• Details: Master And Commander: The Far Side Of The World, November 14 (20th Century Fox).
Nathaniel Kahn’s haunting My Architect chronicles a son’s quest to understand his father.
Before he died penniless in Penn Station in 1974, Louis Kahn became the idol of a century of great architects—while secretly fathering children with two women other than his wife. My Architect follows the youngest Kahn offspring, Nathaniel, who was 11 when Dad died, as he nervously pumps those who knew Lou (including his mother) for information and travels the world to see his greatest works for himself. “To some extent, everyone’s parent is a mystery to them,” says Nathaniel, who took five years to make the picture. “And an investigation into any parent’s life is fraught with peril.” Astonishingly, this personal saga blossoms into a Citizen Kane–like meditation on whether anyone is truly knowable—but the showpiece is Kahn the younger’s spellbinding photography, which shows off his dad’s buildings’ epic grandeur as well as their spiritual intimacy. The apple, it seems, doesn’t fall far from the façade. “I had to keep going back,” Nathaniel says. “I got into a place where it was almost like talking to my father.” —Robert Kolker
• Details: My Architect, Film Forum, starting November 12.
The Best of The Rest
The Matrix: Revolutions Part two left us wondering how Neo (Keanu Reeves) could manipulate the “real” world as he did the “machine” world. In the third installment of the Wachowski brothers’ sci-fi head-scratcher, it all becomes clear—we hope. (November 5; Warner Bros.)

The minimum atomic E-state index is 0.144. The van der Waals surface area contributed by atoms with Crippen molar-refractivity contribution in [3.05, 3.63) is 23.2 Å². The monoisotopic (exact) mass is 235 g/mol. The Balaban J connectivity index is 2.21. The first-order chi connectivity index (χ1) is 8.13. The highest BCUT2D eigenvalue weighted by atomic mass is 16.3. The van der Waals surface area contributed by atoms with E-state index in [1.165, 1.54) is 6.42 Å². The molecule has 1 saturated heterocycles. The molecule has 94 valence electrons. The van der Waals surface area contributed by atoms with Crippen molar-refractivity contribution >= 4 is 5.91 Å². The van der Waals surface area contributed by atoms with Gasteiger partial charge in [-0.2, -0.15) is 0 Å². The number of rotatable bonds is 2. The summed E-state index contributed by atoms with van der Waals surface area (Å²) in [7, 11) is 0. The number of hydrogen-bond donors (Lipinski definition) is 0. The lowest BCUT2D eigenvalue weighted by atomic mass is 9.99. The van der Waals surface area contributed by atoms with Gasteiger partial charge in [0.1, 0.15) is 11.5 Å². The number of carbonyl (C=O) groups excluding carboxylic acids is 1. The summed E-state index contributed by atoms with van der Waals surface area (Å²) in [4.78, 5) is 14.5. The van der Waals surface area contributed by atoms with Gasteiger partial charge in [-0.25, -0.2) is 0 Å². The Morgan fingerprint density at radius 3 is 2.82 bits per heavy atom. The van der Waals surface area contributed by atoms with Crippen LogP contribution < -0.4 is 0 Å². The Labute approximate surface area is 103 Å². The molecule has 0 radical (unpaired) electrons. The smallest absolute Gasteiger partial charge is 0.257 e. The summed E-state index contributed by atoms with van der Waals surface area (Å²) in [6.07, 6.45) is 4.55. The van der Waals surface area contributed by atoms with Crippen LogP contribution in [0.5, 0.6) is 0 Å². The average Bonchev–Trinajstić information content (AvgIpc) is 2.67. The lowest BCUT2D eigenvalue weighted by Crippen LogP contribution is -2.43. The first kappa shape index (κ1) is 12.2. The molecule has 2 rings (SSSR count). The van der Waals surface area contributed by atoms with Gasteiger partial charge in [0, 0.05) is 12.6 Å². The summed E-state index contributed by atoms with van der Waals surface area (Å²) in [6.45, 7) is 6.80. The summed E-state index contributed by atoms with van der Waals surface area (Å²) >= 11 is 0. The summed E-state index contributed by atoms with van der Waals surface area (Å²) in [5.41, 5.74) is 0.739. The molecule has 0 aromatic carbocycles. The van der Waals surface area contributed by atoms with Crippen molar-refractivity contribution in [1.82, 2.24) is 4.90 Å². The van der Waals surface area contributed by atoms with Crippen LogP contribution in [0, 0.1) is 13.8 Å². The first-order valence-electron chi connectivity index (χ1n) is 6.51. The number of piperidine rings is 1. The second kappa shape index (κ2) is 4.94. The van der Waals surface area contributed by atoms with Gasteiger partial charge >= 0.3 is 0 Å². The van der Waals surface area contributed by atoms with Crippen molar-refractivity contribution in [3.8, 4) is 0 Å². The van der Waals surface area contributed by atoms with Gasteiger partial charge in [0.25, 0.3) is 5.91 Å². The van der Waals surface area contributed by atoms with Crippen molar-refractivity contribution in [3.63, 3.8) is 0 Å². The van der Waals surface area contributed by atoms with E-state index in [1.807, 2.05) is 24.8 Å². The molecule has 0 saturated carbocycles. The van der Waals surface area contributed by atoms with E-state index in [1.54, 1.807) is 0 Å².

Elf Will Ferrell takes on his first solo starring role as the now fully grown and very tall adopted son of one of Santa’s elves (Bob Newhart) who heads to New York in search of his biological father (James Caan). Zooey Deschanel (House Hunting) plays the department-store elf who falls in love with him. (November 7; New Line.)
21 Grams Alejandro González IñÃ¡rritu’s follow-up to the emotionally harrowing Amores Perros is another intense—if more hopeful—story of intersecting lives: this time, a grieving mother (Naomi Watts), a dying math professor (Sean Penn), and an ex-con (Benicio del Toro). (November 14; Focus Features.)
The Cooler A contagiously unlucky man (William H. Macy) goes to work for a Vegas casino manager (Alec Baldwin) to thwart gamblers’ winning streaks. But the plan goes awry, in Wayne Kramer’s directorial debut, when the “cooler” falls in love with a cocktail waitress who turns his luck around (Maria Bello). (November 19; Lions Gate.)
The Barbarian Invasions Writer-director Denys Arcand’s story about a cancer-stricken historian (Rémy Girard) who spends his last days rabble-rousing with friends, making peace with his son, and scoring dope from a beautiful junkie won Best Screenplay honors at Cannes. (November 21; Miramax.)
Big Fish Tim Burton’s adaptation of Daniel Wallace’s southern novel revolves around a journalist (Billy Crudup) trying to understand his dying father (Albert Finney), a traveling salesman who keeps flashing back to tall tales he once told his son—about a swamp witch (Helena Bonham Carter), a circus ringleader (Danny DeVito), and a sheep-eating giant (the seven-foot-four-inch Matthew McGrory). Ewan McGregor plays the salesman’s imagined younger self. (November 26; Columbia.)